Baseball is a sport that rewards the heart and soul of a player’s determination, perhaps more than any other sport. A good example would be the old Angels favorite, shortstop David Eckstein, not the most talented player in the world but he simply wanted the team to win and he would do anything to help that cause, whether it be with a bunt single, a sacrifice play or a more literal sacrifice in crowding the plate to get a free base. Another could be the man who caught the last out of the Angels’ only World Series Championship so far, outfielder Darin Erstad. Erstad was known for going “all out” in the outfield and I don’t recall ever seeing a game where his jersey didn’t show just how much effort he truly put out there.
Thankfully for the Los Angeles Angels of Anaheim, they have a veteran in All-Star outfielder Torii Hunter who is very similar to the Angels of old, the Angels who led the team to previously unseen heights.
Unfortunately for the fans, these days, there’s got to be 50 ways to leave a team. Hunter is currently scheduled to be a free agent after this season and although the team is downplaying that fact due to their ongoing playoff aspirations, it has been on the minds of many fans. Since Hunter arrived to the team in 2008 replacing one of the most disappointing players and worst contracts in baseball history in Gary Matthews Jr., he has been the team’s leader and at the same time, one of the team’s best producers on offense and defense. In the four seasons that have passed, the team has obtained a few of the most promising young outfielders (may it be due to their bat, glove or a combination of both) in all of baseball, Peter Bourjos, Mark Trumbo and of course, 2012’s potential American League MVP, Mike Trout. The Angels have quite the crowded outfield situation now and with former All-Star Vernon Wells on the bench with an extremely loaded contract, it may come down to ignoring some factors.
For a baseball team to be taken seriously and win as many games as possible, the money you’re putting into each individual player has to be ignored, for the most part. Some teams aren’t able to do this as they’re incredibly limited in how much money they have to spend on players but as we all know, the Angels are not limited in player salaries, as the contracts given to Albert Pujols and CJ Wilson in the offseason prove viciously. Vernon Wells may have a huge contract that seems like a giant waste on the bench but at the end of the day, wins and losses are what matter and if you’ve got an organization with its head on straight, the money won’t matter. That’s the thing with Hunter, he’s the leader of this team and if he were to leave, you’re possibly creating a team that could run into some very serious problems.
As an example, look at the other “Los Angeles” team, the Dodgers. With the team being sold to a group that has almost unlimited funds, they’ve picked up a strategy of trading for players who have large contracts and it seems like they’re trying to build an All-Star team, reminiscent of the New York Yankees. Well, that plan hasn’t worked and last night, the San Francisco Giants clinched the NL West, convincingly. The problem with the Dodgers can’t be attributed to any single glaring oddity, only a question of chemistry and how pulling a team together can’t be by buying the most expensive players available. Some may say that is what the Angels did in the offseason but at the very core of the team, this is a team that has brought itself success through the farm system and educated signings, not throwing money left and right to everyone. A team is only as mentally strong and hungry as their leader and if you want to have a team that wants it more than anyone else, is there anyone better than Torii Hunter to lead them?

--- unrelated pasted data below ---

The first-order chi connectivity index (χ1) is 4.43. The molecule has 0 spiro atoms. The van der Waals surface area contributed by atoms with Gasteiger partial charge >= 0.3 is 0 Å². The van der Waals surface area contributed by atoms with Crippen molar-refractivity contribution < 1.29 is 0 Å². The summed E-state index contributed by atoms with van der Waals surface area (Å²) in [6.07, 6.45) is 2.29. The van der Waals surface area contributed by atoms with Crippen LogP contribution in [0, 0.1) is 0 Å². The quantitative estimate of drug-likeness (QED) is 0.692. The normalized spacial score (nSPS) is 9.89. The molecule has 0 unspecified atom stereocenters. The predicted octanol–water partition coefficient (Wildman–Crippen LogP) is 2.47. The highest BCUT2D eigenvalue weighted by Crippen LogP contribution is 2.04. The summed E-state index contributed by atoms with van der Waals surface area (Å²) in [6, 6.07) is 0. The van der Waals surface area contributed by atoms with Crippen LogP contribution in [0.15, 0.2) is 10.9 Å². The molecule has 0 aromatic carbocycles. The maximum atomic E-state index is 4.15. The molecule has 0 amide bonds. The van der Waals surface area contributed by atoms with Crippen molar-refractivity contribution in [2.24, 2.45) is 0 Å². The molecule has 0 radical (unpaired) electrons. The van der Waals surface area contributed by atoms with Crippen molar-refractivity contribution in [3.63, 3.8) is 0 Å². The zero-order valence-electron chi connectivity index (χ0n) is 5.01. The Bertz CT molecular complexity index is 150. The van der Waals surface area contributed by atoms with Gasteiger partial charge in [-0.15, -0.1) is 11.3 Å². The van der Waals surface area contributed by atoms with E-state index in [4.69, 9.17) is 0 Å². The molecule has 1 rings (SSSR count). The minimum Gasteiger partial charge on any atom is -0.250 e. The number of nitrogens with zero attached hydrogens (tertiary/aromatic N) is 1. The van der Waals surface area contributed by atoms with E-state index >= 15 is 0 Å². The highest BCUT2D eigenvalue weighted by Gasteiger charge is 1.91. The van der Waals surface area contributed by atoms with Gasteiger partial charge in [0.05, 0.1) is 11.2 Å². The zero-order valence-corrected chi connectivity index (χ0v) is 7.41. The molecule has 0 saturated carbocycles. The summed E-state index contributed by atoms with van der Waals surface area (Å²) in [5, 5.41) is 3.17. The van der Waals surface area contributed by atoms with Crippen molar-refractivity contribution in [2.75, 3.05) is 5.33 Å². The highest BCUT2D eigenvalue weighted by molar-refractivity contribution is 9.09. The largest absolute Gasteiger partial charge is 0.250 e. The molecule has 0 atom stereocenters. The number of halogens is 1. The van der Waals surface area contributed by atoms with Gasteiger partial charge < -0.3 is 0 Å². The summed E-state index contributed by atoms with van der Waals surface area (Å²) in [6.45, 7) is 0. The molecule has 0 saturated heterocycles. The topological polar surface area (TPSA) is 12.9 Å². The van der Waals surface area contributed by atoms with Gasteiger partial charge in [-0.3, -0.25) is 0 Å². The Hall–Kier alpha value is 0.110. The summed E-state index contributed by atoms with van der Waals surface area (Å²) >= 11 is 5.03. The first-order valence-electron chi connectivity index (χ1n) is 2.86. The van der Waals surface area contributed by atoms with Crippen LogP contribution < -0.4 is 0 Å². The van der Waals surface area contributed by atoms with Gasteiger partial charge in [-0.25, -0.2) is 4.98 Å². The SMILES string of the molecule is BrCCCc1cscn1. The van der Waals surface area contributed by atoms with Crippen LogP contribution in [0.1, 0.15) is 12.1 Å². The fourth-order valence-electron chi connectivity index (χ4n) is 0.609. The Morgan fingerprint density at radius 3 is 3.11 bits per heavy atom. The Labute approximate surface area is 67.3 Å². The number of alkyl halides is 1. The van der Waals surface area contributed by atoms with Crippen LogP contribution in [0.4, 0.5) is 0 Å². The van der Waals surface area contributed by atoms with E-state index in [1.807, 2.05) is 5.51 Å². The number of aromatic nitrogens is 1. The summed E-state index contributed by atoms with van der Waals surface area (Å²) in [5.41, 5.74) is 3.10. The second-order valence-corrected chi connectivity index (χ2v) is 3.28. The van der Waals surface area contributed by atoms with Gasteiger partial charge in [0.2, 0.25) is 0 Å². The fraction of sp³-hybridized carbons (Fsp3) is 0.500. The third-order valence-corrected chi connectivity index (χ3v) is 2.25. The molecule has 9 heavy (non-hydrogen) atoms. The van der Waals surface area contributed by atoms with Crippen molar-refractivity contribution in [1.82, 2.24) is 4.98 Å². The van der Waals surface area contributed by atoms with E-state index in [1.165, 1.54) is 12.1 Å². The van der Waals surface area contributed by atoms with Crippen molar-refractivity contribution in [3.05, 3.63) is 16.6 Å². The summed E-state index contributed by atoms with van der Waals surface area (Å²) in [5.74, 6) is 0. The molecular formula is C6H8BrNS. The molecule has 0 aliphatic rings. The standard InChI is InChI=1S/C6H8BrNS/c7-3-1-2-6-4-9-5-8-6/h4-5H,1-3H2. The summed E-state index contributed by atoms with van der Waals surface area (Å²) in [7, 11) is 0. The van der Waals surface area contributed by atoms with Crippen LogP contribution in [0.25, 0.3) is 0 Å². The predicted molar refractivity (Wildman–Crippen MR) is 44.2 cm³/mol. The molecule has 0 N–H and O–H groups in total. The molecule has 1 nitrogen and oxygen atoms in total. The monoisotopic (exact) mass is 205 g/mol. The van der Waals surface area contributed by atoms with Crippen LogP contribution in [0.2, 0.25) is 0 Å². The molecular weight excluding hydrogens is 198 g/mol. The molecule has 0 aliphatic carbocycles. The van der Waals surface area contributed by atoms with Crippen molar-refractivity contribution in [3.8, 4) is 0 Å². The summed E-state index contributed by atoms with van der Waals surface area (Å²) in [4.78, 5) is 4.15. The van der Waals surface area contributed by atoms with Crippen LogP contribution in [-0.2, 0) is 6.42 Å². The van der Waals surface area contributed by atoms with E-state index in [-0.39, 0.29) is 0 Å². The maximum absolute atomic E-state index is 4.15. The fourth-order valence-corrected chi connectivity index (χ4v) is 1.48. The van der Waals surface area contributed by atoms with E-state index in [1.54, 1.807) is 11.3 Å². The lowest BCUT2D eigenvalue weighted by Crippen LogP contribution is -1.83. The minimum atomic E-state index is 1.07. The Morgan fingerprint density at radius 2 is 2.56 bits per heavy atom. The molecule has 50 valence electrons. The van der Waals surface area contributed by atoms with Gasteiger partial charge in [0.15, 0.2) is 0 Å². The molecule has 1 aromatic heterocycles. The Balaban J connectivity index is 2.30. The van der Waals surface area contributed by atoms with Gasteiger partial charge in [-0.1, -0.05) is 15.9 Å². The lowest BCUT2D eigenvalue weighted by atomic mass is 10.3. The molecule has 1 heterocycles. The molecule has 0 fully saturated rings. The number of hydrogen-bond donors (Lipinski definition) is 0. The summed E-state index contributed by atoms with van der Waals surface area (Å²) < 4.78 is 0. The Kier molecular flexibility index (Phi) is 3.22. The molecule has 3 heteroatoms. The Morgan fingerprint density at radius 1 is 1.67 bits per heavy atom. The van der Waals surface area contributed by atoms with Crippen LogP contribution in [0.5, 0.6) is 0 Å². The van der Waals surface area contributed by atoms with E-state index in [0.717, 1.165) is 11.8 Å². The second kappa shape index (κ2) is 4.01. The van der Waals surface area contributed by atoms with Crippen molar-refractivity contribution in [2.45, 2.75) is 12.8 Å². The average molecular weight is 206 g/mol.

Sure, you could let Hunter leave and replace him in the outfield with Peter Bourjos or Vernon Wells but both of those ideas are risky, at best. Wells and Bourjos simply can’t perform like Hunter can on the offensive side of the ball and defensively, it would be excruciatingly tough to find a better man for the right field job than Hunter at this point. Wells is only on the team still because of his contract and Bourjos, although extremely talented, is not on the same level as the 15 year veteran and could learn the game from Hunter to set the Angels up for the future.
I doubt the money given to Hunter would be the problem and even though Hunter is 37 years old, he sure hasn’t shown his age this season. He’s having a Gold Glove caliber year in right field and in the second half of this season; you can make a very solid case for him being the reason that the team is as close as they are to a Wild Card spot. Without Hunter, this team simply isn’t where it is now, possibly making the playoffs.
There’s still hope left in this season and while Torii Hunter may not be an Angel next season, it would be incredibly wise of the team to resign him and let him eventually get what he came to Anaheim for, his first World Series Championship. He has said he would like to retire as an Angel and it is a rare sight to see a team have a veteran who is getting older but at the same time, he’s still incredibly valuable to their winning ways. Situations like this don’t come by very often. If the Angels hope to have a second title to add to their gold cabinet, Hunter should be with them for it, for the benefit of himself and the organization.